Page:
Those new to networking often have questions about what a successful networking meeting looks like. While each meeting will vary somewhat depending on the participants and the situation, there is indeed a recipe for a successful meeting.
Opening – Make a Connection
- Shake hands and make eye contact
- Introduce yourself and if someone connected you, be sure to reference the connection
- Demonstrate genuine interest in your contact
- Take the lead from your contact if this is strictly professional
- If you need to break the ice, ask how their day is going
- You can comment on photos or articles in their office
- Confirm the time you agreed upon for this meeting
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Questions and Answers – Learn about the Company & Industry
Be prepared to conduct an informational interview
Ask your contact questions about his/her roles and responsibilities, and the career path that led to this current position
Ask questions about the company and industry, be prepared with questions based on your research
Ask for their advice
Ask for contacts they recommend you speak with and professional associations they suggest you join
Closing – Thank You
- Bring the meeting to a timely close
- Confirm any agreed upon next steps
- Say thank you for their time and insight
- Ask if you can stay in touch, suggest connecting via Linked In
- Share your contact information
- Follow up with a handwritten thank you note
To maximize the value of the connection, be sure to follow up on any next steps and reach out to any connections they recommended. Keep you contact posted on your progress.
Great news, from the mountain of applicants for the position, they found your resume and the recruiter has called you for an interview. Bad news, you are a bundle of nerves about the interview. How can you survive this process and land the job you want? How can you keep your nerves under control?
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Keep Your Perspective
- Allow yourself to feel good about being selected for the interview. Clearly they saw something in your resume and cover letter that makes them want to invest time to get to know more about you. This is great news and should give you confidence.
- Remember, the interviewer wants you to succeed. If it is a recruiter, they are anxious to find qualified candidates they can send to the hiring manager. If it goes well, you’ve made their job easier. If it is the hiring manager, they want someone who can do the job and that they will enjoy working with.
- Think positive thoughts. Stay focused on the skills you bring to the position and your interest in the role and the company. Try to envision yourself in the new role.
Prepare, Prepare, Prepare
- The more prepared you are for the interview, the easier it will be to manage your anxiety
- Review the job description carefully. Have examples of work you have done that demonstrates your ability to perform in this new job. If it is something you have never done before, share an example of how quickly you learned new aspects of your current job.
- Research the company and the people you will be meeting ahead of time. Have specific thoughtful questions prepared that you can ask your interviewer. Demonstrate that you have done your homework.
- Get a good night’s sleep the night before. Don’t go to the interview on an empty stomach and stay hydrated.
- Spend time with a friend or family member prior to the interview. Tell them why you would be the best person for the job. Before you can convince the interviewer, you need to convince yourself. Go in feeling confident.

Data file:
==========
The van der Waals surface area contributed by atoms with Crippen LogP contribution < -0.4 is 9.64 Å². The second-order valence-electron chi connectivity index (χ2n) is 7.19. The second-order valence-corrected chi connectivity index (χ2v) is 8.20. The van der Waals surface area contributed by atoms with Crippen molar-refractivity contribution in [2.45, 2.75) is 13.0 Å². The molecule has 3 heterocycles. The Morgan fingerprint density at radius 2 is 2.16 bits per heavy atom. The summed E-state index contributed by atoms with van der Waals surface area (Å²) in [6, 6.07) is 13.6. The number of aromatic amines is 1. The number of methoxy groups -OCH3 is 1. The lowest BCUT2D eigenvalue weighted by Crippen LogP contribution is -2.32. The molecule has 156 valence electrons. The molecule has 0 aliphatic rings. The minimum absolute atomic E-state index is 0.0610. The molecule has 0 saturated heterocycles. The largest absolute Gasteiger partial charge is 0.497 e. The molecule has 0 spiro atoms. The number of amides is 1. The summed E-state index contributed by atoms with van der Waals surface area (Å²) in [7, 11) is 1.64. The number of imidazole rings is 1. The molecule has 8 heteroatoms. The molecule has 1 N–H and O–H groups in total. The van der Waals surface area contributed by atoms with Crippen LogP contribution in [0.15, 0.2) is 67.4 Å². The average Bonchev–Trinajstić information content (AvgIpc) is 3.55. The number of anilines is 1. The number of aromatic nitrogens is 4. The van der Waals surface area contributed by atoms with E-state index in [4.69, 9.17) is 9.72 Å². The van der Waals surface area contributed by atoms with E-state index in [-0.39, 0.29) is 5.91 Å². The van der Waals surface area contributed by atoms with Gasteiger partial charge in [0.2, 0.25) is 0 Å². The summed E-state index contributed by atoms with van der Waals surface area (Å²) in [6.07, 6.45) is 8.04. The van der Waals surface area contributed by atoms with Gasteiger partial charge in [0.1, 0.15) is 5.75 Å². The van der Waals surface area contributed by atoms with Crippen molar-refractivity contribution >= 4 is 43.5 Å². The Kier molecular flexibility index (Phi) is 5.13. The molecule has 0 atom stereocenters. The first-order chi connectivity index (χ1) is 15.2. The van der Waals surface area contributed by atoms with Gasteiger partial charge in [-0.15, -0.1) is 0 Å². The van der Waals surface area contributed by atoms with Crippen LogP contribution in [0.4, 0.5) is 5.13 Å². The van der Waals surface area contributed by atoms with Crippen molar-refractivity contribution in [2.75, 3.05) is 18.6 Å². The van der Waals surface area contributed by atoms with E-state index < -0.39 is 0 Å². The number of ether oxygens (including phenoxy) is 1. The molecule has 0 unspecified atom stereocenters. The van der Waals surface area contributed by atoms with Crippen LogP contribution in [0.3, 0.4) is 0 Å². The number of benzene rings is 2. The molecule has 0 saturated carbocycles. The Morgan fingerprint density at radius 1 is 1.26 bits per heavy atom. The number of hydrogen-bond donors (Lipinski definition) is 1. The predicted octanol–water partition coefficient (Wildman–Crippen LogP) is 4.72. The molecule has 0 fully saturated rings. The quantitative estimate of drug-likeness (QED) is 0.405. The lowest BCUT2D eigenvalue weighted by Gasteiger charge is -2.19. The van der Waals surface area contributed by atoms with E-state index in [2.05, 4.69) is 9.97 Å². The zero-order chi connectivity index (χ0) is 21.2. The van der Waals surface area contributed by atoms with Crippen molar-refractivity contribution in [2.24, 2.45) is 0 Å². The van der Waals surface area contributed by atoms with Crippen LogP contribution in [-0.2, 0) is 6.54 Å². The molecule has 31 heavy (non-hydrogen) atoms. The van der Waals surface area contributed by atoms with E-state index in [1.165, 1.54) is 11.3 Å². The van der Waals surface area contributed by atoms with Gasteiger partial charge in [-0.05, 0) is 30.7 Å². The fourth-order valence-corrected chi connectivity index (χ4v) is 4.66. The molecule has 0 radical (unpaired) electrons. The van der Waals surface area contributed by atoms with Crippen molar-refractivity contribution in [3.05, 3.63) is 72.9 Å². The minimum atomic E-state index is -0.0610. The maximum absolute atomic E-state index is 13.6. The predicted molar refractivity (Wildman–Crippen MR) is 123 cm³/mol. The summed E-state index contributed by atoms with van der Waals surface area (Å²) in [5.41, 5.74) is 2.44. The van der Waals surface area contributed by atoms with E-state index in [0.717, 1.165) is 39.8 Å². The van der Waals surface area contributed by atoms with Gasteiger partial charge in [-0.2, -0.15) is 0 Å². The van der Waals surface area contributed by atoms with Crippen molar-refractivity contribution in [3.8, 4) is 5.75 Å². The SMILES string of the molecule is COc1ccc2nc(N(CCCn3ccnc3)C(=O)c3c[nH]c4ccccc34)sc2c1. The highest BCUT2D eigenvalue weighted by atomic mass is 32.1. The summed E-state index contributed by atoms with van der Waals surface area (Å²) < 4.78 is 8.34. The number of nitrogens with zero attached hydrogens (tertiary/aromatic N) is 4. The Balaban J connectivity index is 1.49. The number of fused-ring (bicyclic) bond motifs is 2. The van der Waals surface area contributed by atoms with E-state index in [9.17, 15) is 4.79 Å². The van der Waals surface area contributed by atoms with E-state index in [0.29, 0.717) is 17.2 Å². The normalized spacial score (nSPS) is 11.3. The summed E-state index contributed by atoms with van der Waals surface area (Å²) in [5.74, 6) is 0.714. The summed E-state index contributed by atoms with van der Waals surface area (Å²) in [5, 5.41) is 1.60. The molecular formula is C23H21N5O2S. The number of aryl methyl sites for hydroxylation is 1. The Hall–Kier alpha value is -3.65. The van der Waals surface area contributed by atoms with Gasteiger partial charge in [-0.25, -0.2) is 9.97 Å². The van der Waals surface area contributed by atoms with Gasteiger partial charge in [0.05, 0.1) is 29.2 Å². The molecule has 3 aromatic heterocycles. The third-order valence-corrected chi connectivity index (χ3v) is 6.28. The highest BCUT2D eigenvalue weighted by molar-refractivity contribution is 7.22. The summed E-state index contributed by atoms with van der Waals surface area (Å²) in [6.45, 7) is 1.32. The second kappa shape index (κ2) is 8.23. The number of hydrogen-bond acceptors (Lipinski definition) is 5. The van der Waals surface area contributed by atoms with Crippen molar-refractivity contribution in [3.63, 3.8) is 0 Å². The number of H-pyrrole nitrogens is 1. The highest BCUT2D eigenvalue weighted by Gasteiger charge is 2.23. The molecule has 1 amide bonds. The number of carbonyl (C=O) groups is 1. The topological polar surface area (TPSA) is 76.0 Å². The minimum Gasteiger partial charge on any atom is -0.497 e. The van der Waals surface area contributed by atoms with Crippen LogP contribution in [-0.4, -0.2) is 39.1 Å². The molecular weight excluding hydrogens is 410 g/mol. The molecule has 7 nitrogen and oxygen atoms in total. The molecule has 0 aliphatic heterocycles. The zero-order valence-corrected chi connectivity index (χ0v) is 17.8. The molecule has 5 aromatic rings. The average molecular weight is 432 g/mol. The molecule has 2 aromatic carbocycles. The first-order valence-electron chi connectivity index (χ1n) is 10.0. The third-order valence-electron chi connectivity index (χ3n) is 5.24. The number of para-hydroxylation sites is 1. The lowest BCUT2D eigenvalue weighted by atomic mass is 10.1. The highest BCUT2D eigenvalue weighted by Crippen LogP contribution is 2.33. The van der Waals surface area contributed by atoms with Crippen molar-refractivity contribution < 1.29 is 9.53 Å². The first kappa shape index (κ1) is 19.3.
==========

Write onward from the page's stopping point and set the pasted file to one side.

- Identify sample interview questions and think about your answers in advance. Don’t memorize them but feel confident about how you want to answer typical questions.
- Have examples prepared for behavioral questions. Be prepared to summarize the situation, identify the actions you took and the results of those actions. You can find sample behavioral questions online for reference.
- If you have not had recent interview experience, ask a friend or mentor to practice mock interviews with you to help you prepare. Ask for specific, actionable feedback to help you focus your preparation.
- Picture yourself confidently presenting your job-related skills and answering the questions clearly and effectively.
- Be sure you know where you are going and allow plenty of time to get there.
- Arrive a few minutes early. Use the waiting time to collect your thoughts and gather your confidence. If you get sweaty palms, use the rest room to wash your hands.
- Treat everyone you come in contact with at the company as if they have the authority to hire you. You never know who will be asked for input.
- Greet the interviewer with a smile and enthusiastic greeting. Let them know you are happy to be there and are excited about the opportunity.
- Maintain eye contact and listen carefully.
- Take quiet deep breaths through your nose and exhale slowly through your nose to stay calm and focused.
- If necessary, admit that you are feeling nervous. Sometimes it helps relieve stress to verbalize it and the interviewer may have empathy. Frame it as “Despite all my preparation, I still feel nervous because I’m so very interested in this opportunity.”
- Ask if you can take notes, sometimes it helps relieve stress to be doing something. Capture just high level points.
- Stay in the moment – this is the best place for you to be at this time. Don’t worry about anything else and don’t worry about next steps. Stay focused on the interview.
- Be a confident YOU. Don’t try to be someone you are not.
- Thank the interviewer for their time. Reinforce your strong interest in the opportunity and ask about next steps.
- Send a handwritten thank you note within 24 hours. If the process is moving quickly send an email thank you as well.
The better prepared you are for the interview, the more confident you can be in the moment. Prepare yourself for success.